On Jan. 17, Rhode Island Gov. Gina Raimondo signed an executive order establishing a goal to meet 100 percent of the state’s electricity needs with renewable sources by 2030. Rhode Island’s Office of Energy Resources now has until the end of the year to create a plan and complete an analysis to meet the governor’s goal.
“With its unmatched potential for offshore wind energy, the Ocean State has a golden opportunity to be a clean energy leader,” said our national network’s 100% Renewable Energy Campaign Director Emma Searson. “Gov. Raimondo is seizing that opportunity by the blades, establishing a bold target for renewable energy adoption that will give her state a cleaner, healthier future.”
Photo: The United States' first offshore wind farm, Block Island, Rhode Island. Credit: The U.S. Department of Energy
No snow day for these Mass. students, as they call on legislators for 100% renewable energy
Classes were canceled because of snow, but college students still went to the State House for a cleaner, greener future.
On Dec. 3, Environment Massachusetts and members of MASSPIRG Students from 10 college campuses gathered at the State House in support of powering the state with 100 percent renewable energy. Students spent the day meeting with legislators, urging them to support the 100% Renewable Energy Act, which would transition the state to 100 percent renewable electricity by 2035 and 100 percent renewable energy sources for heating and transportation by 2045.
“We can power our lives without polluting our air or changing our climate,” said Environment Massachusetts Clean Energy Associate Peter Schneider. “For years, Massachusetts has led the nation in reducing harmful pollution and expanding renewable energy. Our commonwealth’s leadership is needed now more than ever.”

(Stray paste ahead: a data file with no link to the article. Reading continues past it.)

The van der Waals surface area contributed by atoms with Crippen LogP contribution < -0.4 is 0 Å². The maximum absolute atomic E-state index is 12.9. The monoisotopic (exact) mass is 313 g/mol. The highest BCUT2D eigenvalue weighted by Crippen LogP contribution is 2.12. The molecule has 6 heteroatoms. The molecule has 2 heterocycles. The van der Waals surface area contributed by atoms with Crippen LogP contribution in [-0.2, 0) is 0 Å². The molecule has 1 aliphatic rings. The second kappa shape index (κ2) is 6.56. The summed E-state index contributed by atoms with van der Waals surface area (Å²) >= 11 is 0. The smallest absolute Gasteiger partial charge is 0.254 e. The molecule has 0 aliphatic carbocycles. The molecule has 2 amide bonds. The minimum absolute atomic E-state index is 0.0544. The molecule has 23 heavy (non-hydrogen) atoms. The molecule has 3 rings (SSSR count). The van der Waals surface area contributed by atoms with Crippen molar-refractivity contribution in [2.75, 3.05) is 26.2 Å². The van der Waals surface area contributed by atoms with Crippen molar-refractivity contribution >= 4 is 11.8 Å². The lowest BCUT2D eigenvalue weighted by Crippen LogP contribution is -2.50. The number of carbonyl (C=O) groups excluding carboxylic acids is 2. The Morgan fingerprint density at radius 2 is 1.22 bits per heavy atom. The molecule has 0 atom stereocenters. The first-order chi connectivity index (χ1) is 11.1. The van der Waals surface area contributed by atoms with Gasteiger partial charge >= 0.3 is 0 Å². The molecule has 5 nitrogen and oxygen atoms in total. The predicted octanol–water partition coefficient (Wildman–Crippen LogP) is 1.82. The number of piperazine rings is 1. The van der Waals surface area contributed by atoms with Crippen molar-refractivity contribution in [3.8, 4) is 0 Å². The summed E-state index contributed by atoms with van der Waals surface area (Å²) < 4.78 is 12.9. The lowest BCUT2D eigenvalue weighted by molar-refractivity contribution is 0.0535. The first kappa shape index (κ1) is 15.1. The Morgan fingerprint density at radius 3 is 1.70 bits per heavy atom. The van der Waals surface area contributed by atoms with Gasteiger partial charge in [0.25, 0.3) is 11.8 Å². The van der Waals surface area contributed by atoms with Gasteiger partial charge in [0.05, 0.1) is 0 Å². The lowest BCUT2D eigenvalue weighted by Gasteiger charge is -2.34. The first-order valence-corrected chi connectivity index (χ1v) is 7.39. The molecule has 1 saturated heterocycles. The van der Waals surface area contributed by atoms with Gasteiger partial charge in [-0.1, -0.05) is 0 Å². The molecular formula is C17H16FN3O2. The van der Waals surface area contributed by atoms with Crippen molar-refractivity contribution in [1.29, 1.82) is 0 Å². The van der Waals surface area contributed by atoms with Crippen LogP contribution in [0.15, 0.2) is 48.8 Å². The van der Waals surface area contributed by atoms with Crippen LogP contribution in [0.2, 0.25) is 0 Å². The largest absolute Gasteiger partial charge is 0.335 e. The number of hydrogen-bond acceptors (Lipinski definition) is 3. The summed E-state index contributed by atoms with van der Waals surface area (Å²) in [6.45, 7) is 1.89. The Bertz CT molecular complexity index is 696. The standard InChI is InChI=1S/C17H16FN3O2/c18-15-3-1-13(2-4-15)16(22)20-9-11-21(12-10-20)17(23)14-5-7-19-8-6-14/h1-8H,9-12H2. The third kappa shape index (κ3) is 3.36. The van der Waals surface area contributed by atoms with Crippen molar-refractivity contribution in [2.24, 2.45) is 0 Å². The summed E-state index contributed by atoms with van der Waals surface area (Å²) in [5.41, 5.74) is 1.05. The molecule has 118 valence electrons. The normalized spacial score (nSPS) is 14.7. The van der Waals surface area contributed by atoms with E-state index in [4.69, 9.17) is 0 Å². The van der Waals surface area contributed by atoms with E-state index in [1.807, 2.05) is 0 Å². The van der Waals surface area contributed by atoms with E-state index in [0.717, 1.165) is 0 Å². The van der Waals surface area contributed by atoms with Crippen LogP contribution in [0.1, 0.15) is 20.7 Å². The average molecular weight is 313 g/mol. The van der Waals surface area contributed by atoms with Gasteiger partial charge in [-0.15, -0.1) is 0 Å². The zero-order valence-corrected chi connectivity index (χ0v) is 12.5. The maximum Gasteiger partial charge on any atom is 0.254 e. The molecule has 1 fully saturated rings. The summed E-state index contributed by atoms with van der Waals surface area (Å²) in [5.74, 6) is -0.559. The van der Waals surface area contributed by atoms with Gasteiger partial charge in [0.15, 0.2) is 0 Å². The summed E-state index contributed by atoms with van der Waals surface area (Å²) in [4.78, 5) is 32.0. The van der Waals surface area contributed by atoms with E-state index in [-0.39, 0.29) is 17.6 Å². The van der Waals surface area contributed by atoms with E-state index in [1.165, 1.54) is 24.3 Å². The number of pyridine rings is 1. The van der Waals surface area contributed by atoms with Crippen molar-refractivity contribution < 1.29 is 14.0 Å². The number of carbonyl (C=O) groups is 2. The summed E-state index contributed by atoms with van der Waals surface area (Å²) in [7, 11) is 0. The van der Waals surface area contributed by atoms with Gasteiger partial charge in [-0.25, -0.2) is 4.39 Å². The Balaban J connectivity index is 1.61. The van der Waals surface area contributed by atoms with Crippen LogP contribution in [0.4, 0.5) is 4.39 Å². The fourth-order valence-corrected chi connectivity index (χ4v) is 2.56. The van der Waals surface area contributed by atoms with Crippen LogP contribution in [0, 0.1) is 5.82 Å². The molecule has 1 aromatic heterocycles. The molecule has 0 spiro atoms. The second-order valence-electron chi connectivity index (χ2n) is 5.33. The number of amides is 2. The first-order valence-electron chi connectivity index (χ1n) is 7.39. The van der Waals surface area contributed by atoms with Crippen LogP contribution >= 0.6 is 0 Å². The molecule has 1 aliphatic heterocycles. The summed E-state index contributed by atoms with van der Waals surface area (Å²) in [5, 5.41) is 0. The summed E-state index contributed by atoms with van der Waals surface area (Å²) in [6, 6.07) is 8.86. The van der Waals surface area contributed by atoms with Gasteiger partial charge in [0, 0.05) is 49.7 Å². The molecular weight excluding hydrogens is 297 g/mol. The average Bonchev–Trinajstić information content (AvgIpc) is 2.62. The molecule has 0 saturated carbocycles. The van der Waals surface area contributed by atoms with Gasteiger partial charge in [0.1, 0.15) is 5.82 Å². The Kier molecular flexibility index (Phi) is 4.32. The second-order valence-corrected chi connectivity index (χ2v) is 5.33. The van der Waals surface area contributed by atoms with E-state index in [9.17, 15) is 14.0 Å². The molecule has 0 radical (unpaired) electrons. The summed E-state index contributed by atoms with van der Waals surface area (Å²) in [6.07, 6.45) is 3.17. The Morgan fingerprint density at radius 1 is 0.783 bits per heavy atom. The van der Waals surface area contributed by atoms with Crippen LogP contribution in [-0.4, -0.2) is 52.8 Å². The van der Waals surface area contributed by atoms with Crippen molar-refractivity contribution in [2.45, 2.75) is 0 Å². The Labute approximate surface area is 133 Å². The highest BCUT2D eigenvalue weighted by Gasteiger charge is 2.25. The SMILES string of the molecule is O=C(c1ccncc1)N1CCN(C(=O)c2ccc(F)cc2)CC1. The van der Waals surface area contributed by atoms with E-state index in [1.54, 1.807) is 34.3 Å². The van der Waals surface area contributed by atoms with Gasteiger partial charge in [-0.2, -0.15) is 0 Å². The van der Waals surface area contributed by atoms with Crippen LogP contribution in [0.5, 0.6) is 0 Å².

Environment Massachusetts is supporting 15 bills as part of our 100% Renewable Energy Agenda.
Photo: Environment Massachusetts and student activists from 10 campuses across the state with partner group MASSPIRG Students gathered at the State House in support of 100% renewable energy. Credit: Staff
Mayors from all 50 states call for a solar energy future
On Dec. 9, Environment America Research & Policy Center released a letter calling for a future powered by clean, renewable solar power that was signed by 300 mayors of cities in all 50 states. In addition to signing the letter, these mayors are speaking out about the importance of solar power for their constituents’ health, and for smart governance.
“Solar energy is being embraced nationwide at a pace we once thought to be impossible, and our cities are at the forefront of this progress,” said Environment America Research & Policy Center’s Go Solar Campaign Associate Ben Sonnega. “Local officials are unlocking the power of the sun by taking advantage of millions of available rooftops and broad public support to bring cleaner, greener and more resilient energy to their communities.”
Photo: Local officials are unlocking the power of the sun by taking advantage of millions of available rooftops and broad public support to bring cleaner, greener and more resilient energy to their communities. Credit: Olivier Le Queinec via Shutterstock